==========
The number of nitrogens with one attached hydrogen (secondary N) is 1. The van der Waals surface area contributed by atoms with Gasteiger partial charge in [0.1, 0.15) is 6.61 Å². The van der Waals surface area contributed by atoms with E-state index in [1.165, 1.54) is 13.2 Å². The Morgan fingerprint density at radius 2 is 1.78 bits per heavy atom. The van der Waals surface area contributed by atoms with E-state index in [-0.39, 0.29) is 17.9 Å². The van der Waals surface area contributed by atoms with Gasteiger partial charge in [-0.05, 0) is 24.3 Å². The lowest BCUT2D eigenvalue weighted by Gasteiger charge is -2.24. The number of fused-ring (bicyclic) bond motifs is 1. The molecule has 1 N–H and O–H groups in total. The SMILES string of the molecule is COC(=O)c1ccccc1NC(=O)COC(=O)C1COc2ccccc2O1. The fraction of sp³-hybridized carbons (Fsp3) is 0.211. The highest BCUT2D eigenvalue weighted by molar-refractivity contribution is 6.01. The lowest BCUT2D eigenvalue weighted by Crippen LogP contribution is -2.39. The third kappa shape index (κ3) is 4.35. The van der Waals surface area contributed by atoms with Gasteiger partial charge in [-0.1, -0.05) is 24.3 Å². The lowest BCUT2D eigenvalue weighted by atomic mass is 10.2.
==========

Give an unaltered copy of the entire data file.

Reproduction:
The number of nitrogens with one attached hydrogen (secondary N) is 1. The van der Waals surface area contributed by atoms with Gasteiger partial charge in [0.1, 0.15) is 6.61 Å². The van der Waals surface area contributed by atoms with E-state index in [1.165, 1.54) is 13.2 Å². The Morgan fingerprint density at radius 2 is 1.78 bits per heavy atom. The van der Waals surface area contributed by atoms with E-state index in [-0.39, 0.29) is 17.9 Å². The van der Waals surface area contributed by atoms with Gasteiger partial charge in [-0.05, 0) is 24.3 Å². The lowest BCUT2D eigenvalue weighted by Gasteiger charge is -2.24. The number of fused-ring (bicyclic) bond motifs is 1. The molecule has 1 N–H and O–H groups in total. The SMILES string of the molecule is COC(=O)c1ccccc1NC(=O)COC(=O)C1COc2ccccc2O1. The fraction of sp³-hybridized carbons (Fsp3) is 0.211. The highest BCUT2D eigenvalue weighted by molar-refractivity contribution is 6.01. The lowest BCUT2D eigenvalue weighted by Crippen LogP contribution is -2.39. The third kappa shape index (κ3) is 4.35. The van der Waals surface area contributed by atoms with Gasteiger partial charge in [-0.1, -0.05) is 24.3 Å². The lowest BCUT2D eigenvalue weighted by atomic mass is 10.2.